by Madeleine Forbes
December is a time of paradox for those of us tuned into the seasons. And even if the rhythms of the land are not ones you pay attention too, you probably know what I’m talking about.
One one hand, there’s the buzz and gaiety of the holidays — brightly-lit spaces, gatherings with family and friends, the hustle and chaos of feasting.
And on the other, there’s the stillness of the land. The trees stand bare; the sap moves inward, stalling growth. Movement is kept to a minimum. The birds forage quickly, finding what spare sustenance they can. The days themselves are fleeting; nights long and cold.
In the depths of winter, we need the solace of holiday joy — we need to reconnect to the light and laughter that brings warmth to the coldest time. But we need the dark, too — we need to connect to that pause, that rest, and allow ourselves to remember what it’s like to stop for once. To pause some more, and to listen.
Most of the time, we avoid that space like the plague. We rush into gaps in conversation, fill quiet moments with books, with music. We fight the stillness most of all with the endless scroll, scroll, scroll of our ever-present devices. I’ve been noticing lately how quick I am to reach for the screen to fill almost any small window of time, any moment when my mind might otherwise be still. We all do it. At restaurants and in lines, across dinner tables and in movies, I see the blank expression descend as the digital world opens up.
But as I’ve paid closer attention to the seasons, what I’ve come to appreciate is just how important it is to have these times of doing nothing. Not just moments, but whole months when the energy of what we’re striving for changes. We should allow these fallow seasons to occupy their own space, and to honor the energy they bring.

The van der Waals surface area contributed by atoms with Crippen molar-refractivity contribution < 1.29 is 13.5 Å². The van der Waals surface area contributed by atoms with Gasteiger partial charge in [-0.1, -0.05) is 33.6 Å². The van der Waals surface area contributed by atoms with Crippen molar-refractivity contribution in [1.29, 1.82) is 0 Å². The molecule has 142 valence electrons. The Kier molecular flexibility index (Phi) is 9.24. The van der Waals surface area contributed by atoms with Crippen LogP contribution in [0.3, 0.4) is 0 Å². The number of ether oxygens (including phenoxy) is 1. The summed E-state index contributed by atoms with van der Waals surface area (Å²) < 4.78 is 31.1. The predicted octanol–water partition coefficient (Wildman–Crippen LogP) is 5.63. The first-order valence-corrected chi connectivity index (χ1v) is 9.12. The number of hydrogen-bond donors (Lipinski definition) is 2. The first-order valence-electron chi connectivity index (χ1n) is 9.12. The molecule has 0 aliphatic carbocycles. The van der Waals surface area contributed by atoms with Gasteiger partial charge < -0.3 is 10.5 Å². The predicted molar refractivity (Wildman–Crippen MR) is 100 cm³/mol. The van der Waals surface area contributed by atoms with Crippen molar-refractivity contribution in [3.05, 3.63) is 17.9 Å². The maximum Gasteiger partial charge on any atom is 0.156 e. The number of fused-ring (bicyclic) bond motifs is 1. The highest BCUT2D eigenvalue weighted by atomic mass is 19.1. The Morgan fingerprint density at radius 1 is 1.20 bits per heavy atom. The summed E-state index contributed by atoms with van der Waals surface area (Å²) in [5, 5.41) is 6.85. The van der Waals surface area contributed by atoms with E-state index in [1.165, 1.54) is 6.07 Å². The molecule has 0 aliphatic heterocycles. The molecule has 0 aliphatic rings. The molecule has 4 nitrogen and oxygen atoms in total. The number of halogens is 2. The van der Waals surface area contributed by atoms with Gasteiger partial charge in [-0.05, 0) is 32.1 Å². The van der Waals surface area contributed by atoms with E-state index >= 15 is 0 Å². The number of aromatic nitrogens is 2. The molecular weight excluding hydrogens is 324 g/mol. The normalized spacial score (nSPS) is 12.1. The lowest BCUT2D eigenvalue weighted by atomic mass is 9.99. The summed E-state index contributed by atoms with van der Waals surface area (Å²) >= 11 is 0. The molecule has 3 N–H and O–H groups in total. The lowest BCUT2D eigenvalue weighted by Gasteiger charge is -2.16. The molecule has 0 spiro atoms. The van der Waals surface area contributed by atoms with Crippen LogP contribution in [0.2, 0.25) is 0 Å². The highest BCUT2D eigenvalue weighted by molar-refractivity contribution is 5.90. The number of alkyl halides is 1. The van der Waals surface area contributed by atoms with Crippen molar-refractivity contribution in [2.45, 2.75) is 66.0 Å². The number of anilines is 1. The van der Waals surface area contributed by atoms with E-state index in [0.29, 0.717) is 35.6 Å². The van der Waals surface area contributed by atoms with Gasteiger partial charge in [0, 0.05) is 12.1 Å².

When winter comes, we see the bones of the farm. Without the lush growth, the fruits, the foliage, the shapes of the trees stand out. I can make out the curve of the landscape, the stark shape of what’s here.
In much the same way, when I allow myself to slow down, I find myself looking at my life, my work, and the shape of my days. Taking time out of my inbox and away from my workspace brings perspective. I can see where the stress points are — where something’s jutting, not right; where a part of my life is bearing too much load, where I need to do some pruning or restructuring.
The land is quiet but it’s not dead. Beneath the soil, the organisms that turn the matter discarded by the forest into rich new soil are hard at work. The garden, thickly composted and rested over winter will be a fecund source for the new growth come the spring.
If I allow myself to create space and rest, I know that the energy I bring to future projects will have a different quality. You might not be able to take a complete vacation from your work, but you might be able to postpone the start of new projects until spring, to allow yourself to pare back your activities to a minimum, to give yourself permission, if not to stop completely, to at least stop growing.
Because we want to be growing all the time, don’t we? To earn more, do better, be better.
And yet, over winter, most of the living things around me know their goals are much simpler. They survive, they live off their reserves; they preserve themselves until the light comes back and it’s time once more to get creating.
So, in my work and in my life, I’m playing with the idea of allocating a season not to grow. A season when, if I have any extra time or energy, I can spend it nourishing and nurturing myself without the pressure to see immediate results. A time when, as far as I can, I allow myself to take time. To have space. To reconnect to the void, the darkness, the space from which all things are created.
The light is important — I wouldn’t for one moment forgo the precious time I have to spend with those dear to me. But the dark is equally important. And in between the noise and the parties, I invite you to take some time to connect to the silence and the dark. To step outside, perhaps, into the frozen air and tilt your head up to the black infinity that is cold, dark space. To remember that sometimes, the most powerful contribution we can make is to be receptive to the silence, and to allow the truly meaningful ideas to emerge.
Like the hard ground, it can seem impossible sometimes that anything could really grow from silence. Don’t be put off by that. Resting is a part of the cycle. The winter is a powerful time. Come spring, everything will change again.
Madeleine Forbes is a writer living off-grid in the hills of central Portugal. As an immigrant and former city-dweller, she started The Seasoned Year as a space to share her journey into the landscape, and help others deepen their connection to seasonal cycles. You can sign up for free Letters from the Land and follow Madeleine’s blog via her website; or follow her on Instagram and Facebook.